– Papa S.

  5. I just made cookies today. When I opened my brown sugar, it was a solid lump. I broke off pieces and put them in my blender. Got most of the lumps out and put the fine particles through a sieve. Those few lumps remaining went back into the jar with the other lumps to be blended again next time.

    Worked great.

    1. DaisyK—with brown sugar (no idea if works with white), if there are lumps, toss in a piece of bread (white usuall), or piece of apple. Works a treat.

      1. Jane,
        I have heard about the bread. But I was ready to bake and didn’t have time. I would think blending would work better with white sugar.

        1. Daisy K & Jane Fox
          Restaurants used soda crackers in the sugar jars on the tables, and my mom passed this hint on to me.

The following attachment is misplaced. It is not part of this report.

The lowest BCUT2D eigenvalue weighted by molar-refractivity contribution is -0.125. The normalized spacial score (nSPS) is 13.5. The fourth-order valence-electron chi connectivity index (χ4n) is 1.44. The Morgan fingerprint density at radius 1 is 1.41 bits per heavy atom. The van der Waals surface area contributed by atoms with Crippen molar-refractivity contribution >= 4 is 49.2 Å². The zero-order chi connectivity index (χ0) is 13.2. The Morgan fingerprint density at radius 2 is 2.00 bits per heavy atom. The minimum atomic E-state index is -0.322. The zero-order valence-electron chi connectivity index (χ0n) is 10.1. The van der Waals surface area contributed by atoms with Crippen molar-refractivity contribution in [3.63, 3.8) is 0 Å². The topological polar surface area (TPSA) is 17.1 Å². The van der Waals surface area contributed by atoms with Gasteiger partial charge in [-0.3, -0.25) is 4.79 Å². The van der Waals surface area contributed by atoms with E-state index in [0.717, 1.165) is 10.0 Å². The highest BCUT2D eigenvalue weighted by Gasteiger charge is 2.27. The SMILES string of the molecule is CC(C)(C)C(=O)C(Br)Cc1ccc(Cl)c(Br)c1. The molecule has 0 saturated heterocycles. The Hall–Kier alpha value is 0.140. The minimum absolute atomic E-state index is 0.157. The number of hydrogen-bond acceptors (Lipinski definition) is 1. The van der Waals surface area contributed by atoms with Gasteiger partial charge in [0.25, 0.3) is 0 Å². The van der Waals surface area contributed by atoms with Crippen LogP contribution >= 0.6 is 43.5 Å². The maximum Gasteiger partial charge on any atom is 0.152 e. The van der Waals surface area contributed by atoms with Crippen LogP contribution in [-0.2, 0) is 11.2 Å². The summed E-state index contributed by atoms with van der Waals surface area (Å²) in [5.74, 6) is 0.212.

If you are out of brown sugar you can make your own, by mixing white sugar with molasses until you have the blend of brown sugar you will require for a recipe.

      2. Bread or crackers will do the trick. If you intend to use the sugar immediately, it doesn’t matter which you use. But there is a difference in long-term consequences. Whereas crackers are made with baking powder, bread is made with yeast and will contain yeast and mold spores. You will not want these in your sugar, if it is to be stored.

  6. We store our long term white sugar in 5 gallon buckets with a desicant and a standard lid. Long term sugar is stored in the basement around 54 degrees.Our daily use sugar is in a 5 gallon bucket with a gamma lid .We keep all buckets off the floor with 1/2 ” OSB underneath.We have experienced minor clumping, but nothing to bad.